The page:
Unfortunately the site you have been looking at has confused you by using the word "instructions" to mean two different things.
A machine instruction tells the machine to do something. For instance, on the Intel 8080 the instruction with byte value 3E says "Read the byte after this, and store it in the A register".
In assembly terms this is MVI A,xx – where "xx" is a number. It is convenient to call this "an assembly language instruction", but this is not really an instruction. It is the letter M followed by the letter V followed by the letter I and so on, and it is the job of the assembler (a program) to read those letters and output the byte 3E followed by a byte containing the number "xx".
No machine executes assembly language instructions. Machines execute machine instructions: that is, they look at a byte in memory (identified by the program counter) and perform - in hardware - whatever action the designer have decided should be performed when that byte is seen. In the example I have given this is: add 1 to the program counter, read the byte in memory which is identified by the program counter and store it into the A register, add 1 to the program counter.
An assembly language instruction is generally translated, by the assembler, into a byte or sequence of bytes which make up one single machine instruction. Thus in the example I have given, "MVI A,7" would be translated into "3E 07".
Sometimes it is more convenient for the programmer if one programmer-written instruction performed an operation that takes more than one machine instruction. For instance, the 8080 can only add numbers to the A register and not to any of the others. Suppose that you find yourself wanting to add a number to the C register, not the A register. Then you would have to move C to A (MOV C,A), add the number to A, (ADI xx), and move the result to C (MOV A,C). Moreover, you would not want the value of A to be changed by this, so you might want to save A beforehand (PUSH PSW) and restore it afterwards (POP PSW).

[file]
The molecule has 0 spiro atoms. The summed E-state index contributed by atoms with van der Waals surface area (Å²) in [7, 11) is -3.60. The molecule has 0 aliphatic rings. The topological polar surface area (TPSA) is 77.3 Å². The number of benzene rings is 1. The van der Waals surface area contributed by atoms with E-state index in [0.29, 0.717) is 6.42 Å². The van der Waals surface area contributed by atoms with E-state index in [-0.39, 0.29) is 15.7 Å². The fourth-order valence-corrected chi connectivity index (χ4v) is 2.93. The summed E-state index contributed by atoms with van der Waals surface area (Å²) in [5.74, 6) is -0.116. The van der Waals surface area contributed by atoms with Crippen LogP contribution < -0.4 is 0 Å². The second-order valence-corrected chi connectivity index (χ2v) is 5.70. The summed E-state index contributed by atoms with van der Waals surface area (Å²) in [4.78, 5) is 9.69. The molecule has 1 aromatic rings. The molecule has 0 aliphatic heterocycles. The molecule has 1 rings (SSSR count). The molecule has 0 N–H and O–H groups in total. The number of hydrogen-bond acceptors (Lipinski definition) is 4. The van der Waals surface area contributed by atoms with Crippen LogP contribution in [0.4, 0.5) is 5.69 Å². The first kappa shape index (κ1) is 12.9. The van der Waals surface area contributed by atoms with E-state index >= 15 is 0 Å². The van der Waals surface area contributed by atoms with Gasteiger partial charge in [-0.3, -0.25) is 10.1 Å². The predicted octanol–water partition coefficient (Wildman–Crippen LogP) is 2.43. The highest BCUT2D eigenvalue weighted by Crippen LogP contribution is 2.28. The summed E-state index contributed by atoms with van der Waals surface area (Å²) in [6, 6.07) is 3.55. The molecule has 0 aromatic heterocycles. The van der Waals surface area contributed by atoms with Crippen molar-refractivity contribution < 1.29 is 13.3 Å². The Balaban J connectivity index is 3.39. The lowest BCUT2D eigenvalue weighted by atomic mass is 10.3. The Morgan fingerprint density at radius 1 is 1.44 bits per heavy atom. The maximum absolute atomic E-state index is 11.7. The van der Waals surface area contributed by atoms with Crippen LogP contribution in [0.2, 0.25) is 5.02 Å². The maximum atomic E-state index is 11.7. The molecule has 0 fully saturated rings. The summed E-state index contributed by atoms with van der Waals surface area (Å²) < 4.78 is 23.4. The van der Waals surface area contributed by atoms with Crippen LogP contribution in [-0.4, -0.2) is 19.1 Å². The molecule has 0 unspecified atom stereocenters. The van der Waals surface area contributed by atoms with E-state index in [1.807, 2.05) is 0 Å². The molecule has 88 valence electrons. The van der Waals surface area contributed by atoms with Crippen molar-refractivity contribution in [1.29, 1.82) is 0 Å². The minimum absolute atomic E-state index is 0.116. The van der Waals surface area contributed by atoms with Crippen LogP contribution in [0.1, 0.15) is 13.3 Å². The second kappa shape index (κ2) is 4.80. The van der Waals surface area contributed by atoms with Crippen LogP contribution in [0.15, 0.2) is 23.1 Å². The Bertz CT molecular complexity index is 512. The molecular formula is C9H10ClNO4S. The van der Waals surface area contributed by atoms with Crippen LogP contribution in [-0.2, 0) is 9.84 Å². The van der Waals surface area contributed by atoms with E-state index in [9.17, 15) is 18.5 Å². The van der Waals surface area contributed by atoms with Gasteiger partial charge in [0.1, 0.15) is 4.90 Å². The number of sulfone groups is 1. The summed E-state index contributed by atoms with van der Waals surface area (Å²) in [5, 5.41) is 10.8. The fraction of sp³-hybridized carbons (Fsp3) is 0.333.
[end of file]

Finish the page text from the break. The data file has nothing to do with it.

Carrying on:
You wouldn't want to be writing such a long sequence of instructions every time. It is not only tedious, it is error-prone. What you would like is to have a new "instruction" which looks something like "ADIC xx" and which gets translated to the sequence of machine instructions which will save A, move C to A, add xx to C, move A to C, and restore A.
That is what a macro invocation is. It is like inventing a new instruction. When you specify it to the assembler you will normally specify it as "When you see this new instruction, process the following assembly instructions" - which in this case would result in emitting the five machine instructions F5, 79, C6 xx, 4F, F1.
The machine does not know that any of this has happened. The machine just executes machine instructions. It doesn't care whether you those instructions come from an assembler translating a built-in code like "MVI", or a macro defined by you - or from a compiler. It doesn't matter. It is all the same. Machine instructions are machine instructions.
Thus to answer, literally, the question you asked: as far as the machine is concerned, executing the program, "assembly macros" do not exist, and do not need to be loaded. But I hope the longer answer has given you a clearer understanding.